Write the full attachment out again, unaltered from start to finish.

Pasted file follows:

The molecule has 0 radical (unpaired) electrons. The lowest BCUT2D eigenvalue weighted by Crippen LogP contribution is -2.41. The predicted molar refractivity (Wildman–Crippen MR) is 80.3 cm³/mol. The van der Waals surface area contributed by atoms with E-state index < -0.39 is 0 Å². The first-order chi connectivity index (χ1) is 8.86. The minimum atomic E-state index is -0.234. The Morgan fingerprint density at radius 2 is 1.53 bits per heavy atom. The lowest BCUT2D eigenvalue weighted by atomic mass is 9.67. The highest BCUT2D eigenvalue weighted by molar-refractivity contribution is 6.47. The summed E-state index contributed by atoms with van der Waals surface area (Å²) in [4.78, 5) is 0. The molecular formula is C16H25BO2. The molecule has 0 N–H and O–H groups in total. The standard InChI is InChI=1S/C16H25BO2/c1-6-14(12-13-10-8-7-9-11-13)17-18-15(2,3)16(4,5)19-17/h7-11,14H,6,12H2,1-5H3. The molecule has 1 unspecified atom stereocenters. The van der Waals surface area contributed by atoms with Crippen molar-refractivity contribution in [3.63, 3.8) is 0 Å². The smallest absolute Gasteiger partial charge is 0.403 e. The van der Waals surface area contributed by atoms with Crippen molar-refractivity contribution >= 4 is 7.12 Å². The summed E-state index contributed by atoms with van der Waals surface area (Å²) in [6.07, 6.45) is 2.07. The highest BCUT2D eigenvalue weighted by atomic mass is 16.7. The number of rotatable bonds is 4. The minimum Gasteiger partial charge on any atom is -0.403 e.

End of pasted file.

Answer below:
The molecule has 0 radical (unpaired) electrons. The lowest BCUT2D eigenvalue weighted by Crippen LogP contribution is -2.41. The predicted molar refractivity (Wildman–Crippen MR) is 80.3 cm³/mol. The van der Waals surface area contributed by atoms with E-state index < -0.39 is 0 Å². The first-order chi connectivity index (χ1) is 8.86. The minimum atomic E-state index is -0.234. The Morgan fingerprint density at radius 2 is 1.53 bits per heavy atom. The lowest BCUT2D eigenvalue weighted by atomic mass is 9.67. The highest BCUT2D eigenvalue weighted by molar-refractivity contribution is 6.47. The summed E-state index contributed by atoms with van der Waals surface area (Å²) in [4.78, 5) is 0. The molecular formula is C16H25BO2. The molecule has 0 N–H and O–H groups in total. The standard InChI is InChI=1S/C16H25BO2/c1-6-14(12-13-10-8-7-9-11-13)17-18-15(2,3)16(4,5)19-17/h7-11,14H,6,12H2,1-5H3. The molecule has 1 unspecified atom stereocenters. The van der Waals surface area contributed by atoms with Crippen molar-refractivity contribution in [3.63, 3.8) is 0 Å². The smallest absolute Gasteiger partial charge is 0.403 e. The van der Waals surface area contributed by atoms with Crippen molar-refractivity contribution >= 4 is 7.12 Å². The summed E-state index contributed by atoms with van der Waals surface area (Å²) in [6.07, 6.45) is 2.07. The highest BCUT2D eigenvalue weighted by atomic mass is 16.7. The number of rotatable bonds is 4. The minimum Gasteiger partial charge on any atom is -0.403 e.